5 of the Philippines or his/her representative;
6
7 (l) Chairperson of the Committee on Health of the House of Representatives
8 or his/her representative;
9
10 (m) Two (2) representatives from organizations of persons living with HIV and
11 AIDS (PLHIV);
12
13 (n) One (1) representative from the private organization with expertise in
14 standard setting and service delivery; and
15
16 (o) Six (6) representatives from NGOs working for the welfare of identified
17 key populations.
18
19 2. The Vice Chairperson shall be elected from among the government agency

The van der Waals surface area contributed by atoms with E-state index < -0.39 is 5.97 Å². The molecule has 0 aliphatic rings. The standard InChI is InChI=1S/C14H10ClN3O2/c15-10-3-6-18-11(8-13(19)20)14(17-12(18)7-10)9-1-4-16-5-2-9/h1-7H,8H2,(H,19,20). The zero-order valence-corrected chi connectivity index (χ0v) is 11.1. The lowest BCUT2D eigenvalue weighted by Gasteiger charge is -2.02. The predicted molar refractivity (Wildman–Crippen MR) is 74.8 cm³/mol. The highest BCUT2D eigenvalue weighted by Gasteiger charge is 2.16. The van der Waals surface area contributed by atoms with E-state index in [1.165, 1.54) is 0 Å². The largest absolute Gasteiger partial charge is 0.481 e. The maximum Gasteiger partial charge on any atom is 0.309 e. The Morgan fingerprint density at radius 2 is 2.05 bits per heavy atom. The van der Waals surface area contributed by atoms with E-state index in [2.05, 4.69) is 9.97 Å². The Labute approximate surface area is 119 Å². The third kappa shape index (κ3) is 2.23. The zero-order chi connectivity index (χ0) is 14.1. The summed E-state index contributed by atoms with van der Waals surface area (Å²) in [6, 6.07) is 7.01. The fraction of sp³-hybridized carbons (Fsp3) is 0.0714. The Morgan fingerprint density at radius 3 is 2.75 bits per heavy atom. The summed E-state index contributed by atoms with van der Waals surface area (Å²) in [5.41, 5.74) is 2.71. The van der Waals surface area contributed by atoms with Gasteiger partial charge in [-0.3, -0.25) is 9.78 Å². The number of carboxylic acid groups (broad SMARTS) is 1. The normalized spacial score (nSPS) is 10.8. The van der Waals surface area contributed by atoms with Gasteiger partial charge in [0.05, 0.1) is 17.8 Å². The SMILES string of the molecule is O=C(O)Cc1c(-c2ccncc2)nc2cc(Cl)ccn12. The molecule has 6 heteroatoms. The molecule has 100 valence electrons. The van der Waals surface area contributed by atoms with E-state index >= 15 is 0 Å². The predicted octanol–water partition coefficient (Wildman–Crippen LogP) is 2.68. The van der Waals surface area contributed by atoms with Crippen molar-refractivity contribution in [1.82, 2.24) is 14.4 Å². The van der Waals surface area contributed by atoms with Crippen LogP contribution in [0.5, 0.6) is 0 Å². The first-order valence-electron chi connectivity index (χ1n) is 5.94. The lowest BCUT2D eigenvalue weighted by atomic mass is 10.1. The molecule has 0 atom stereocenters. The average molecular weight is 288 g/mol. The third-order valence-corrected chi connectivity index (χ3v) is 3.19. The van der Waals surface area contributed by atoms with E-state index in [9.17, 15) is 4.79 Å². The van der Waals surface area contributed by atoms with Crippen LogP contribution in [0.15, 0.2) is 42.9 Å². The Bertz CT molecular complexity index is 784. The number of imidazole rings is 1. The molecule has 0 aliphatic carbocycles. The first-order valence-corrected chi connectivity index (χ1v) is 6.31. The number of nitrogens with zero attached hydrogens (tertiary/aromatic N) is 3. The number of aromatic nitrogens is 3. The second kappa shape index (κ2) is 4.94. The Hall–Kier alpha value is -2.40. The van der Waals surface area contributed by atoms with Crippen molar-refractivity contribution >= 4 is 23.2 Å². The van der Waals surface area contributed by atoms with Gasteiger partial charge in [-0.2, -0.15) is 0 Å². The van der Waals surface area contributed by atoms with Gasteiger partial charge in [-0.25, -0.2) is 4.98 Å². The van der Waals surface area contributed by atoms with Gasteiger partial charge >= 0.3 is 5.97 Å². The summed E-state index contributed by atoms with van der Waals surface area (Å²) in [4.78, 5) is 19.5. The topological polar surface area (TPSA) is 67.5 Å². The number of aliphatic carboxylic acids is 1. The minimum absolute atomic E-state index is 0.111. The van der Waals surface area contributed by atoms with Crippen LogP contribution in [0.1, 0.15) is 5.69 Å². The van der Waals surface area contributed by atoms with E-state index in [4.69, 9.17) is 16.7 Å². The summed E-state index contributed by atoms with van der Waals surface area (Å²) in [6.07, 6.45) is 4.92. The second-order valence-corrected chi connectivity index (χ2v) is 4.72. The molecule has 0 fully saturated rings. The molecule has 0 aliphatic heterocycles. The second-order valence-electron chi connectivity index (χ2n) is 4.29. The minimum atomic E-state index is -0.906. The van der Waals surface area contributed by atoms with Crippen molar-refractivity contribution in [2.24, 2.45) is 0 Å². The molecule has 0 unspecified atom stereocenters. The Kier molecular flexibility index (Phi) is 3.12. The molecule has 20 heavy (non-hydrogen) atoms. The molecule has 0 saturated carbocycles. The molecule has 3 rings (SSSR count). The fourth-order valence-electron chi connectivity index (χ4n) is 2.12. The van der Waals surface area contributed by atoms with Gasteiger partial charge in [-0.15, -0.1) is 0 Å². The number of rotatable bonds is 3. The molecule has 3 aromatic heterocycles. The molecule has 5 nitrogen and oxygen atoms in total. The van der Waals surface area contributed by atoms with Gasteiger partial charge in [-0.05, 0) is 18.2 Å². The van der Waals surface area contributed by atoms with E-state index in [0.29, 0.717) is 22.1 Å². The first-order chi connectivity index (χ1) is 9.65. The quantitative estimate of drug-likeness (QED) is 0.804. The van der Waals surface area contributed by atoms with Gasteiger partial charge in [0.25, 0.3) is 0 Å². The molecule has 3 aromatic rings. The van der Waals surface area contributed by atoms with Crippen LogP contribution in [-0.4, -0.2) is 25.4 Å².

20 members of the PNAC.
21
22 3. The PNAC may, as deemed necessary, invite to its meetings and activities
23 other government agencies, NGOs, and experts, who have relevant expertise that may be
24 useful to accomplish its mandate and mission under this IRR.
25
26 SEC. 8. Membership and Composition –
27
28 1. The selection and appointment of the members of PNAC shall be based on
29 the following general criteria:
30
31 (a) Government agencies or CSOs with direct contribution to the
32 performance of the core functions of the PNAC (oversight, direction-setting and
33 policy-making);
34 (b) Government agencies or CSOs with existing programs, services and
35 activities that directly contribute to the achievement of the AMTP; and
36 (c) Government agencies or CSOs with existing constituencies that are
37 targeted by the AMTPs objectives and activities.
38 2. The heads of government agencies may designate an official representative
39 to the PNAC whose rank shall not be lower than Assistant Secretary or its equivalent.